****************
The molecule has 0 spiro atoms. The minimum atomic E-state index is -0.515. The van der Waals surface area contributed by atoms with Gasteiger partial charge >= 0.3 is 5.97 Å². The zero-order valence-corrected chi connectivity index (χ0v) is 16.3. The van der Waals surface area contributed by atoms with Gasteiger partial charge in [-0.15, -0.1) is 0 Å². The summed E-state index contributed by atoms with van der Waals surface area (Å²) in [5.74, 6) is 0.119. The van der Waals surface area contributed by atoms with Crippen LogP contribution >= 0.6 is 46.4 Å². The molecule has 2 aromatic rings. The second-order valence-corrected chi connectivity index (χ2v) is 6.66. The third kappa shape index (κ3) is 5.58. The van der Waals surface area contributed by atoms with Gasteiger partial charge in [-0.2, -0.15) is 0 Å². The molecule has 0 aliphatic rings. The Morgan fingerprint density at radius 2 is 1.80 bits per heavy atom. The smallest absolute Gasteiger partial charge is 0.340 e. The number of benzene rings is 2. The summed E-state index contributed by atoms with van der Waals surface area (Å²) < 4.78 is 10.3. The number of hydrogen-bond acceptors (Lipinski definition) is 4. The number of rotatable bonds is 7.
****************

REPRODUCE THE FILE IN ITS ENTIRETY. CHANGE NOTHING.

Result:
The molecule has 0 spiro atoms. The minimum atomic E-state index is -0.515. The van der Waals surface area contributed by atoms with Gasteiger partial charge >= 0.3 is 5.97 Å². The zero-order valence-corrected chi connectivity index (χ0v) is 16.3. The van der Waals surface area contributed by atoms with Gasteiger partial charge in [-0.15, -0.1) is 0 Å². The summed E-state index contributed by atoms with van der Waals surface area (Å²) in [5.74, 6) is 0.119. The van der Waals surface area contributed by atoms with Crippen LogP contribution >= 0.6 is 46.4 Å². The molecule has 2 aromatic rings. The second-order valence-corrected chi connectivity index (χ2v) is 6.66. The third kappa shape index (κ3) is 5.58. The van der Waals surface area contributed by atoms with Gasteiger partial charge in [-0.2, -0.15) is 0 Å². The molecule has 0 aliphatic rings. The Morgan fingerprint density at radius 2 is 1.80 bits per heavy atom. The smallest absolute Gasteiger partial charge is 0.340 e. The number of benzene rings is 2. The summed E-state index contributed by atoms with van der Waals surface area (Å²) < 4.78 is 10.3. The number of hydrogen-bond acceptors (Lipinski definition) is 4. The number of rotatable bonds is 7.